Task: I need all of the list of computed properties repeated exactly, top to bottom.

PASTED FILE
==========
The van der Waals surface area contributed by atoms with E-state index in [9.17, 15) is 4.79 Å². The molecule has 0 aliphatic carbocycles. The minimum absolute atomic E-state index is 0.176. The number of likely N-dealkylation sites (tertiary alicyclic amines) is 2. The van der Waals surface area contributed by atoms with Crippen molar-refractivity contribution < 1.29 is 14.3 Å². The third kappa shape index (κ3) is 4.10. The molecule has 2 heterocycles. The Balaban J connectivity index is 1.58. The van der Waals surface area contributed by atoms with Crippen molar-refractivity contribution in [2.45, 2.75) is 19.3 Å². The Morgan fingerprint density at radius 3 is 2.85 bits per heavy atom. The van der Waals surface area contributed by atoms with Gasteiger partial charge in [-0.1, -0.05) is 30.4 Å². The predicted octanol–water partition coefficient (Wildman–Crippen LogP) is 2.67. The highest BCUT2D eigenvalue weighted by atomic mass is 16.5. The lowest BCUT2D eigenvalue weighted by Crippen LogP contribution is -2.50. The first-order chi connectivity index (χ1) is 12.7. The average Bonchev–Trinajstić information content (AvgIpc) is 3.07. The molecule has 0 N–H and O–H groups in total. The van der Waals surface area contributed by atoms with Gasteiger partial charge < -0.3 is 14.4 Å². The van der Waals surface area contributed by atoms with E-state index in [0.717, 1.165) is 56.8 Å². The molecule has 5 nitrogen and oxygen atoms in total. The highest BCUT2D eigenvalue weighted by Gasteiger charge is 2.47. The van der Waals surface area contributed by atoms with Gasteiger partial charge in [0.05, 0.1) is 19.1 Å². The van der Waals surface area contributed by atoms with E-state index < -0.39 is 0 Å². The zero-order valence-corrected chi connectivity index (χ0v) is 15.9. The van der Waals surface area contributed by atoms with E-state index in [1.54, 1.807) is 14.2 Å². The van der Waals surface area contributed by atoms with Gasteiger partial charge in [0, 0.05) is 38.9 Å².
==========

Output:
The van der Waals surface area contributed by atoms with E-state index in [9.17, 15) is 4.79 Å². The molecule has 0 aliphatic carbocycles. The minimum absolute atomic E-state index is 0.176. The number of likely N-dealkylation sites (tertiary alicyclic amines) is 2. The van der Waals surface area contributed by atoms with Crippen molar-refractivity contribution < 1.29 is 14.3 Å². The third kappa shape index (κ3) is 4.10. The molecule has 2 heterocycles. The Balaban J connectivity index is 1.58. The van der Waals surface area contributed by atoms with Crippen molar-refractivity contribution in [2.45, 2.75) is 19.3 Å². The Morgan fingerprint density at radius 3 is 2.85 bits per heavy atom. The van der Waals surface area contributed by atoms with Gasteiger partial charge in [-0.1, -0.05) is 30.4 Å². The predicted octanol–water partition coefficient (Wildman–Crippen LogP) is 2.67. The highest BCUT2D eigenvalue weighted by atomic mass is 16.5. The lowest BCUT2D eigenvalue weighted by Crippen LogP contribution is -2.50. The first-order chi connectivity index (χ1) is 12.7. The average Bonchev–Trinajstić information content (AvgIpc) is 3.07. The molecule has 0 N–H and O–H groups in total. The van der Waals surface area contributed by atoms with Gasteiger partial charge < -0.3 is 14.4 Å². The van der Waals surface area contributed by atoms with E-state index in [0.717, 1.165) is 56.8 Å². The molecule has 5 nitrogen and oxygen atoms in total. The highest BCUT2D eigenvalue weighted by Gasteiger charge is 2.47. The van der Waals surface area contributed by atoms with Gasteiger partial charge in [0.05, 0.1) is 19.1 Å². The van der Waals surface area contributed by atoms with E-state index < -0.39 is 0 Å². The zero-order valence-corrected chi connectivity index (χ0v) is 15.9. The van der Waals surface area contributed by atoms with E-state index in [1.54, 1.807) is 14.2 Å². The van der Waals surface area contributed by atoms with Gasteiger partial charge in [0, 0.05) is 38.9 Å².